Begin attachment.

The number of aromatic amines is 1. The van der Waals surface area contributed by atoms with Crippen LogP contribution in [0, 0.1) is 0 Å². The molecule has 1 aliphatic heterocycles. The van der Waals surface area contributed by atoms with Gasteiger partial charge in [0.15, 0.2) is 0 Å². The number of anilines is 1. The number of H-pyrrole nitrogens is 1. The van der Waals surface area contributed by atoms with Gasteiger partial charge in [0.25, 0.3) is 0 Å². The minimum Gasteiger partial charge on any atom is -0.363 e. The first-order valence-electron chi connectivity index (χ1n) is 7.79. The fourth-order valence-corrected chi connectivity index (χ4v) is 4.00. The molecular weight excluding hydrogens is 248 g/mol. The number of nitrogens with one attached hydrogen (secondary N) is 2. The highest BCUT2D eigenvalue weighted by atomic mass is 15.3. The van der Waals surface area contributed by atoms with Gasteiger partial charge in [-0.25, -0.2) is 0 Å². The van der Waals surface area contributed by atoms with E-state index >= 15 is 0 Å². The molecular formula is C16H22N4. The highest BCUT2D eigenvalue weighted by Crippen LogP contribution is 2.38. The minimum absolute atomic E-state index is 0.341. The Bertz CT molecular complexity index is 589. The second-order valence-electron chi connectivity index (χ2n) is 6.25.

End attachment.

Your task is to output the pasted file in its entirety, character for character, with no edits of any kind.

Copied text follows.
The number of aromatic amines is 1. The van der Waals surface area contributed by atoms with Crippen LogP contribution in [0, 0.1) is 0 Å². The molecule has 1 aliphatic heterocycles. The van der Waals surface area contributed by atoms with Gasteiger partial charge in [0.15, 0.2) is 0 Å². The number of anilines is 1. The number of H-pyrrole nitrogens is 1. The van der Waals surface area contributed by atoms with Gasteiger partial charge in [0.25, 0.3) is 0 Å². The minimum Gasteiger partial charge on any atom is -0.363 e. The first-order valence-electron chi connectivity index (χ1n) is 7.79. The fourth-order valence-corrected chi connectivity index (χ4v) is 4.00. The molecular weight excluding hydrogens is 248 g/mol. The number of nitrogens with one attached hydrogen (secondary N) is 2. The highest BCUT2D eigenvalue weighted by atomic mass is 15.3. The van der Waals surface area contributed by atoms with Gasteiger partial charge in [-0.25, -0.2) is 0 Å². The van der Waals surface area contributed by atoms with E-state index >= 15 is 0 Å². The molecular formula is C16H22N4. The highest BCUT2D eigenvalue weighted by Crippen LogP contribution is 2.38. The minimum absolute atomic E-state index is 0.341. The Bertz CT molecular complexity index is 589. The second-order valence-electron chi connectivity index (χ2n) is 6.25.